Saturday, June 6, 2009

US Marine Meets Extended Family While Deployed in Cambodia

III Marine Expeditionary Force Public Affairs
Story by Lance Cpl. Stefanie Pupkiewicz

An hour and a half outside of Phnom Penh, the capital city of Cambodia, a man in a cowboy hat wearing a blue surgical mask waits anxiously as a van pulls up.

One of the passengers is his nephew, Bunthoeun Ham, whose parents fled Cambodia in the 1970's to escape the bloody and violent hand of the Khmer Rouge and the civil wars that followed its fall from power.

The van arrives and the man in the cowboy hat, Moun Ey, approaches his nephew and sweeps him into an embrace that leaves no doubt they are family, even though this is their first time meeting.

Ham is a petty officer 3rd class in the U.S. Navy who served as the Khmer translator for the 3rd Medical Battalion, Combat Logistics Regiment 35, 3rd Marine Logistics Group, during the Cambodia Interoperability Program 2009.

It was the combination of good timing and eavesdropping that got Ham, a personnel specialist with the personnel support detachment, CLR 37, 3rd MLG, his place on the 3rd Medical Battalion deployment to Cambodia as their translator and ultimately his opportunity to meet the family that his parents had forlornly left behind.

In November, Ham arrived on Okinawa for his second tour and while checking in he overheard Petty Officer 1st Class Mark Craig, who was one of the coordinators for the Cambodia Interoperability Program 2009, speaking about 3rd Medical Battalion's deployment to Cambodia. Ham inserted himself into the conversation and vouched for his credentials as a native speaker.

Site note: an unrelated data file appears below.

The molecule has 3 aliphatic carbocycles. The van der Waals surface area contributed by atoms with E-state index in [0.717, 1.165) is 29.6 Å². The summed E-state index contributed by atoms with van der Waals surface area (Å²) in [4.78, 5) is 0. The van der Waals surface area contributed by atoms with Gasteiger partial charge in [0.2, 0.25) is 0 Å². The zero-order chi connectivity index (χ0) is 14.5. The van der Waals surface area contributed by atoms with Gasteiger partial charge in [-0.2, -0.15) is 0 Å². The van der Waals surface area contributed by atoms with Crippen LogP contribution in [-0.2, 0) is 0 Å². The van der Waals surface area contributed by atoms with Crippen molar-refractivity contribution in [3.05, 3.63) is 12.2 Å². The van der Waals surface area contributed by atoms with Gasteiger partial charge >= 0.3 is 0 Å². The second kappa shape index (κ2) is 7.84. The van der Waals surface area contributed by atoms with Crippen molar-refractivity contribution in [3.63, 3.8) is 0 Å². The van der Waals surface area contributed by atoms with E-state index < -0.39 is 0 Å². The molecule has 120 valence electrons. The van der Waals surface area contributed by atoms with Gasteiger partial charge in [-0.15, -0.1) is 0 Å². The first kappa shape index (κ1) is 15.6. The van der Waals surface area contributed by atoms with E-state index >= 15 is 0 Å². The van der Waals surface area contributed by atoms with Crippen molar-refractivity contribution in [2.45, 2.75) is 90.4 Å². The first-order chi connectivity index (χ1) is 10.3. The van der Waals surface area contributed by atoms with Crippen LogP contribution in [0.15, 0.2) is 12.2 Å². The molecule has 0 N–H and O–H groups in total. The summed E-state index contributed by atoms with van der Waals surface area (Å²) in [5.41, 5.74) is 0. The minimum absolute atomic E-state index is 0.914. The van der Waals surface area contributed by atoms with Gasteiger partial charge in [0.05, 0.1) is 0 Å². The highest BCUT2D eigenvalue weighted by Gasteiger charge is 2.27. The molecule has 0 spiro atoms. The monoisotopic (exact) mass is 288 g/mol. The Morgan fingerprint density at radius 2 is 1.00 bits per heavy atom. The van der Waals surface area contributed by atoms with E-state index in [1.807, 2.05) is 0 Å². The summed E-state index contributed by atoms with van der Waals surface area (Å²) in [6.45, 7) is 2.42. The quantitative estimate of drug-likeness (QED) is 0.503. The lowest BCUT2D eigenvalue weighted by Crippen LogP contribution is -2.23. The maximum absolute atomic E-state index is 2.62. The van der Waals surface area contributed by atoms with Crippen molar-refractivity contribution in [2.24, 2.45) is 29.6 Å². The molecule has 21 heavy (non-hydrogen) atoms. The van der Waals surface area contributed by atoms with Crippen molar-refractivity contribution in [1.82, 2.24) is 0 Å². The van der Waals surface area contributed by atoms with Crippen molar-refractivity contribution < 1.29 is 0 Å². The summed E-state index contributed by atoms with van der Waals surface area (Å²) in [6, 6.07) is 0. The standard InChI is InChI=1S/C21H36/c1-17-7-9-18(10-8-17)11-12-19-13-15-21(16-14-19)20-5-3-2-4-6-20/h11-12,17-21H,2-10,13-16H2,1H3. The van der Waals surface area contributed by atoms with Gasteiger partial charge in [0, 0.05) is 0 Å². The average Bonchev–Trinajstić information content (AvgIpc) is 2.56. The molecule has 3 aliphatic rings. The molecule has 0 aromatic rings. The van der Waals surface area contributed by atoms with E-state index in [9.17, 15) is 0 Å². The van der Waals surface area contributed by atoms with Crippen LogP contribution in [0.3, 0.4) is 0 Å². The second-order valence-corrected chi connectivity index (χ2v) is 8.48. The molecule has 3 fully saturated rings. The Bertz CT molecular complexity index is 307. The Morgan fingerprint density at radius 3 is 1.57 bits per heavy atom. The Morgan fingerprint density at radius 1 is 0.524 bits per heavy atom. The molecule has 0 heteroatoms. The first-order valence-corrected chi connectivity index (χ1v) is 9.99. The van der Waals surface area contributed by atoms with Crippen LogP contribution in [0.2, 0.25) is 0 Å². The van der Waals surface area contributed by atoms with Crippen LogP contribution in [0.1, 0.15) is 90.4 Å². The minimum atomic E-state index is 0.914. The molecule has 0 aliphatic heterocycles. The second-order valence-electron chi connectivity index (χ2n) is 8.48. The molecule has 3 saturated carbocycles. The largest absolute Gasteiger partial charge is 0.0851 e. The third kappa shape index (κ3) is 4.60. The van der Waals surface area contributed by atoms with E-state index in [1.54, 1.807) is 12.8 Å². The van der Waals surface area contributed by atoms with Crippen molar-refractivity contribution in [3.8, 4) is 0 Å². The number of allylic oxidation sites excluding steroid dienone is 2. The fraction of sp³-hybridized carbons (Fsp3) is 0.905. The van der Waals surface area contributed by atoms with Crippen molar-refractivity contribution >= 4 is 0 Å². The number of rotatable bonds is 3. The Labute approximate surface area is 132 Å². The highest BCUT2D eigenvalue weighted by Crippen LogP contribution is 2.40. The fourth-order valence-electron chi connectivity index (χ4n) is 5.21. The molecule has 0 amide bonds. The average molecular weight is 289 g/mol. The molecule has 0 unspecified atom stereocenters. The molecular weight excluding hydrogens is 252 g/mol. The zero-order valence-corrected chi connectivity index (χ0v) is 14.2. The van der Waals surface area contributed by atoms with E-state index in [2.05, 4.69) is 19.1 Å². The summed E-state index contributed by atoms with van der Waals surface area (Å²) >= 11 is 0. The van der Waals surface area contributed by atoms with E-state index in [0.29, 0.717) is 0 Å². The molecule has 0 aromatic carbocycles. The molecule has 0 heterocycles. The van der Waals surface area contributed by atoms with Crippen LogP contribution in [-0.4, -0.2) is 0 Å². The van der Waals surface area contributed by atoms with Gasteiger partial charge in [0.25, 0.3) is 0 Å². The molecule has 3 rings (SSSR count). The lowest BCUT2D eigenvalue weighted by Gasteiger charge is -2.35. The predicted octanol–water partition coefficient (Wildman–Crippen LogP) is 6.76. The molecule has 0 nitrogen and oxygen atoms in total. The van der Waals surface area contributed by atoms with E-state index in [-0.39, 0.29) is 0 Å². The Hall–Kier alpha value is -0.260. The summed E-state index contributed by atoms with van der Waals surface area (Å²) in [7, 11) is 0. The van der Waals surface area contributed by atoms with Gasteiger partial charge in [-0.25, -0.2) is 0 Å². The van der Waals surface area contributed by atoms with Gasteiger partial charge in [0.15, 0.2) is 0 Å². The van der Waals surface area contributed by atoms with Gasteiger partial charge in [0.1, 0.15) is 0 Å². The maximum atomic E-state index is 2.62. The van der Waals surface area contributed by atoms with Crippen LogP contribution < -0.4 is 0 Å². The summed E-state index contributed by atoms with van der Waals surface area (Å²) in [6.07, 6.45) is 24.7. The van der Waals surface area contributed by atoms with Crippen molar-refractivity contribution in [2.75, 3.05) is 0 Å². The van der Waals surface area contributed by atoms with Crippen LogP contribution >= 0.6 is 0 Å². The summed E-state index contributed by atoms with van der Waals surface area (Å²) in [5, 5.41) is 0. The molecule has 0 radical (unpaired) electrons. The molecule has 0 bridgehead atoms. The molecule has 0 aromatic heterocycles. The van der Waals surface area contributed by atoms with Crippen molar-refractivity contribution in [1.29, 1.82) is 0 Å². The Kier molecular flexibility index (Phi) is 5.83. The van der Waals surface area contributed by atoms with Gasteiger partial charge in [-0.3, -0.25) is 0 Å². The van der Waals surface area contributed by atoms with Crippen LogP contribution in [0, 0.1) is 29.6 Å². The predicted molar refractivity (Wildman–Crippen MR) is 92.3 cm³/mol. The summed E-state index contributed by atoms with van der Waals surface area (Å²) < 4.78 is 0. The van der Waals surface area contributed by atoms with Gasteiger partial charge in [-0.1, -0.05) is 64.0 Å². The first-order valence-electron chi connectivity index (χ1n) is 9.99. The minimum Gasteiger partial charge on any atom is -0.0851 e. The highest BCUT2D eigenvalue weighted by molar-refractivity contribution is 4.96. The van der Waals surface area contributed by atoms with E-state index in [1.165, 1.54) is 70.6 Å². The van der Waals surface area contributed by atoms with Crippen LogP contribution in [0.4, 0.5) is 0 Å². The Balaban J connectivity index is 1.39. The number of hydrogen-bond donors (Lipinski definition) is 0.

Ham did not hear anything for a few months but followed the recommendations of Craig to get his passport and medical records in order then he was contacted by Craig, followed by a phone call in Khmer. On the other end was Maj. John Cherry, the Cambodian foreign affairs officer for the III Marine Expeditionary Force. Cherry asked Ham a few questions and the stuttering petty officer replied in Khmer, receiving a stamp of approval from Cherry.

Within weeks he was touching down in Phnom Penh with a plane full of Marines and sailors who had no ability to speak the language. A language that he had spoken his entire life, but when he stepped off the plane he was anxious about how good his Khmer was.

He didn't have the opportunity to avoid his role as translator. The officials from the airport who were processing the passports of the service members recognized his name as Khmer and sought him out.

Ham felt shy and stuttered a bit during his first Khmer exchange, he said.

But, he got used to it quickly. Over the next two weeks, he was immersed in the culture and language that he had always known was his but had never truly experienced, Ham said.

The Cambodia that Ham found was not the Cambodia that his parents left behind. Their Cambodia was victim to constant gun battles, the sounds of which echoed almost constantly across the rice paddies.